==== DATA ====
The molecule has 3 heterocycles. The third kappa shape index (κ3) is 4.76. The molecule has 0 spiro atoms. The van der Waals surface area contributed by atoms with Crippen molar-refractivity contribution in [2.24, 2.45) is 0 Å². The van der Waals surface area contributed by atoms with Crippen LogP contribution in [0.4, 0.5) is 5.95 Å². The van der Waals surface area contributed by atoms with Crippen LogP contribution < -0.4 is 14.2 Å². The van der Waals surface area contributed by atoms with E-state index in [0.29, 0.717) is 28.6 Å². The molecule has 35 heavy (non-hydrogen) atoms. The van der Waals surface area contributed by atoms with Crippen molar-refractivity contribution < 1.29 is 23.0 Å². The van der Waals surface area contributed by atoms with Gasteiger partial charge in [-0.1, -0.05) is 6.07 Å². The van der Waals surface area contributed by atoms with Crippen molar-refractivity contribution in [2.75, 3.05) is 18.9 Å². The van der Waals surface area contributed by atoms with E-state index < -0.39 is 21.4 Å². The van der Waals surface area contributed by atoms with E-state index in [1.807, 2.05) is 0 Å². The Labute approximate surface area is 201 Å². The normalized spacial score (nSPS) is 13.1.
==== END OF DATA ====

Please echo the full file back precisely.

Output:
The molecule has 3 heterocycles. The third kappa shape index (κ3) is 4.76. The molecule has 0 spiro atoms. The van der Waals surface area contributed by atoms with Crippen molar-refractivity contribution in [2.24, 2.45) is 0 Å². The van der Waals surface area contributed by atoms with Crippen LogP contribution in [0.4, 0.5) is 5.95 Å². The van der Waals surface area contributed by atoms with Crippen LogP contribution < -0.4 is 14.2 Å². The van der Waals surface area contributed by atoms with E-state index in [0.29, 0.717) is 28.6 Å². The molecule has 35 heavy (non-hydrogen) atoms. The van der Waals surface area contributed by atoms with Crippen molar-refractivity contribution < 1.29 is 23.0 Å². The van der Waals surface area contributed by atoms with Gasteiger partial charge in [-0.1, -0.05) is 6.07 Å². The van der Waals surface area contributed by atoms with Crippen molar-refractivity contribution in [2.75, 3.05) is 18.9 Å². The van der Waals surface area contributed by atoms with E-state index < -0.39 is 21.4 Å². The van der Waals surface area contributed by atoms with E-state index in [1.807, 2.05) is 0 Å². The Labute approximate surface area is 201 Å². The normalized spacial score (nSPS) is 13.1.